A study led by UC Davis Health researchers examines a striking health disparity: why Latinos in the United States are twice as likely to develop gastric (stomach) cancer and die from it than non-Latino whites. The research was published in Cancer Research Communications.

“There is a disparity in the incidence and mortality of gastric cancer in the United States. Latinos carry among the highest burden of gastric cancer, despite the low overall incidence rate of gastric cancer in the country,” lead author and biochemistry and molecular medicine professor Luis G. Carvajal-Carmona said.

Carvajal-Carmona is associate vice chancellor for the UC Davis Office of Academic Diversity and chief diversity officer and associate director for the Inclusivity, Diversity, Equity and Accessibility (IDEAL) office at UC Davis Comprehensive Cancer Center. He is also the founding director of the cancer center’s Center for Advancing Cancer Health Equity.

“Our research is focused on finding approaches to reducing disparities in care and outcomes. It also helps us better understand the development of gastric cancer, its diagnosis and potential personalized therapeutic approaches,” Carvajal-Carmona said.

Gastric cancer, in which cancer cells form in the lining of the stomach, is linked to age, diet, stomach diseases such as gastritis and ulcers, and genetic risk factors.

Detecting a subtype with the worst prognosis

“The researchers took 115 tumor biopsies from 32 patients, the majority of whom were from Mexico, Colombia and California. Using tissue from the biopsies taken from different regions of the tumor, the researchers could identify mutations in hundreds of cancer genes and understand how these cancers evolved.

The study identified a molecular subtype — known as genomically stable — in gastric tumors detected in nearly half of the Latino study participants.

“We found molecular evidence that could partially explain why Latinos do so poorly when diagnosed with gastric cancer,” Carvajal-Carmona said. “The molecular subtype we found in Latinos is the worst to have because it associates with the poorest prognosis.”

Typically, cancer genes have mutations that can be targeted with medications to treat cancer cells. But tumors with genomically stable molecular subtypes do not respond well to treatment.

“This subtype does not have many targets or vulnerabilities that we can use with known drugs and tends to be resistant to commonly used chemotherapies,” Carvajal-Carmona explained.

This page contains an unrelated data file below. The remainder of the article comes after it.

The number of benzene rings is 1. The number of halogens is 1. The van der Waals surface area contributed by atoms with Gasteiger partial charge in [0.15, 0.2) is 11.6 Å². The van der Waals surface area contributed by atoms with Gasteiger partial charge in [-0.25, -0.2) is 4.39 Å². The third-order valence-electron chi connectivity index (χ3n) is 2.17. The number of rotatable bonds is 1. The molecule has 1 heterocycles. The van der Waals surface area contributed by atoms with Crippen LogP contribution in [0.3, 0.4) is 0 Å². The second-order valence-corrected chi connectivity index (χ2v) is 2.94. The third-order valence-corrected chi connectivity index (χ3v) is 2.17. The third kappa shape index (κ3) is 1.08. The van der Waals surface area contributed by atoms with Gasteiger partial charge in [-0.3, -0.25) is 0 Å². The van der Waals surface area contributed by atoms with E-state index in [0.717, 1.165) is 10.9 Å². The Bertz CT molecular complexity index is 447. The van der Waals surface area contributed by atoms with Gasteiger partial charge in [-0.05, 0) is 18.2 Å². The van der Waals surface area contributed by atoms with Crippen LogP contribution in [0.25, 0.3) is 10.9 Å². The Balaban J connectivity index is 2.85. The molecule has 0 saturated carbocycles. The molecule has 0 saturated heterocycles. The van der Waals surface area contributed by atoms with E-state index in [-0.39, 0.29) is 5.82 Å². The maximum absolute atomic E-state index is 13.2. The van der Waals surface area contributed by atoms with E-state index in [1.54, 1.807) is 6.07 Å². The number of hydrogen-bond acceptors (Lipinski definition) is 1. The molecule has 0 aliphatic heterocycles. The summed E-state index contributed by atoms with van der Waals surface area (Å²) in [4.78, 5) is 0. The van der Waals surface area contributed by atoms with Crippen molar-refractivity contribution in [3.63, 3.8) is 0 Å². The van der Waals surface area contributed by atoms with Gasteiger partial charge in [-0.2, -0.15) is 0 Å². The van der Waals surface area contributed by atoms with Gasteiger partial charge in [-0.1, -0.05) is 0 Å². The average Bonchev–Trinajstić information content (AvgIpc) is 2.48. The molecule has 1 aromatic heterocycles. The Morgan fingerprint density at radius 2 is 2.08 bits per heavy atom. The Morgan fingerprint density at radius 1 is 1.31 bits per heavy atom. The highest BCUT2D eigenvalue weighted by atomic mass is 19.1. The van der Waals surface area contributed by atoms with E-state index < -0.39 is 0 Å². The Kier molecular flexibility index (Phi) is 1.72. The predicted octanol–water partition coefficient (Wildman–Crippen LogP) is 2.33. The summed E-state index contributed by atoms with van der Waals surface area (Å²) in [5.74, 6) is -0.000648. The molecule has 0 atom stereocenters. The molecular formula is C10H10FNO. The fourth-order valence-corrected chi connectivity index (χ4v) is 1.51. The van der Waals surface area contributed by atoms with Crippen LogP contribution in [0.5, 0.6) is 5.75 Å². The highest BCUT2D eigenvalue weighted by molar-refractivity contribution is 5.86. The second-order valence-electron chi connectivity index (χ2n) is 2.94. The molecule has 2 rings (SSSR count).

In addition, they are not genetically diverse enough to find other targets that can be treated with targeted therapies.

Risk factors for gastric cancer

According to the National Cancer Institute, the following factors can contribute to gastric cancer:

  • Helicobacter pylori (H. pylori) infection of the stomach
  • Chronic gastritis (inflammation of the stomach)
  • Pernicious anemia (caused by inability of the body to absorb vitamin B12)
  • Gastric polyps
  • Eating a diet high in salted, smoked foods, and low in fruits and vegetables
  • Being older or male
  • Smoking cigarettes
  • Having a mother, father, sister or brother who has had gastric cancer

Symptoms of gastric cancer in the early stages may include indigestion and stomach discomfort, feeling bloated after eating, mild nausea, loss of appetite, and heartburn. At later stages, symptoms may become more severe and include trouble swallowing, vomiting, blood in the stool, stomach pain, jaundice, unexplained weight loss, and ascites (buildup of fluid in the stomach).

Gastric cancer risk widely varies by geographical region. Eastern Asia exhibits the highest rates, and North America has the lowest incidence globally.

“Unlike in other countries where overall gastric cancer incidence is high and where there are preventive programs that identify gastric cancer early, we do not have gastric cancer screening programs in this country,” Carvajal-Carmona said.

The need for more regular gastric cancer screening

Without regular screening protocols in place, gastric cancer is difficult to detect. When it is detected, it is typically at an advanced stage.

That’s why researchers are focusing on studying a patient’s genetic makeup, the tumor’s DNA profile, and the unique interaction between the two with the patient’s environment, diet, and lifestyle. The goal is to develop ways to detect gastric cancer earlier, understand its weaknesses, and develop better therapies.

“On the prevention side, in our ongoing studies of gastric cancer predisposition, we hope this data will help to develop ways of preventing or catching gastric cancer earlier,” Carvajal-Carmona explained. “Early detection is key to improving patient outcomes as treatments are more effective. Using genetics, we are trying to understand why some people get gastric cancer and others don’t. It is our hope that our studies of gastric tumors will find their vulnerabilities and the combinations of mutations that can be targeted with effective therapies, which can be moved to clinical trials.”

UC Davis coauthors included Ted Toal, Ana Estrada-Florez, Guadalupe Polanco-Echeverry, Ruta Sahasrabudhe, Paul Lott, Sienna Rocha, Alexa Morales-Arana, Shiro Urayama, Amanda Kirane, and Dongguang Wei.

This research was supported by universities and funding agencies in Colombia, Mexico, and the U.S., including the HEAL-HER Program and the National Institutes of Health.